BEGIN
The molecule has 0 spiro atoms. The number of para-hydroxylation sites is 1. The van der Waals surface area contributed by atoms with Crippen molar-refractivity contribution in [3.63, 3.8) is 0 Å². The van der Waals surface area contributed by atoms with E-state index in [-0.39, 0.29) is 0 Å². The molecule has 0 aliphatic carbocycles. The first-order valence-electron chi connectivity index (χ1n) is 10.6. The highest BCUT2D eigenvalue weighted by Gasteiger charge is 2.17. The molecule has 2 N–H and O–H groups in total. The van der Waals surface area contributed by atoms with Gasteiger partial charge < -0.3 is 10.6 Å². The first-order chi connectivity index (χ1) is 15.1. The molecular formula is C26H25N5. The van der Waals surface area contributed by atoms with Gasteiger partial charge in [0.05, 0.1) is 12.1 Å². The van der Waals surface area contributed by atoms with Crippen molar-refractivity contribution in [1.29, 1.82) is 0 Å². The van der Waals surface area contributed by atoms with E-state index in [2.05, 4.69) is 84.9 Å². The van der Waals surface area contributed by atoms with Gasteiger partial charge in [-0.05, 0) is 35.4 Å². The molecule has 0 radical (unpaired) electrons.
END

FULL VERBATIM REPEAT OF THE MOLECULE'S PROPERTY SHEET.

The molecule has 0 spiro atoms. The number of para-hydroxylation sites is 1. The van der Waals surface area contributed by atoms with Crippen molar-refractivity contribution in [3.63, 3.8) is 0 Å². The van der Waals surface area contributed by atoms with E-state index in [-0.39, 0.29) is 0 Å². The molecule has 0 aliphatic carbocycles. The first-order valence-electron chi connectivity index (χ1n) is 10.6. The highest BCUT2D eigenvalue weighted by Gasteiger charge is 2.17. The molecule has 2 N–H and O–H groups in total. The van der Waals surface area contributed by atoms with Gasteiger partial charge < -0.3 is 10.6 Å². The first-order chi connectivity index (χ1) is 15.1. The molecular formula is C26H25N5. The van der Waals surface area contributed by atoms with Gasteiger partial charge in [0.05, 0.1) is 12.1 Å². The van der Waals surface area contributed by atoms with Crippen molar-refractivity contribution in [1.29, 1.82) is 0 Å². The van der Waals surface area contributed by atoms with E-state index in [2.05, 4.69) is 84.9 Å². The van der Waals surface area contributed by atoms with Gasteiger partial charge in [-0.05, 0) is 35.4 Å². The molecule has 0 radical (unpaired) electrons.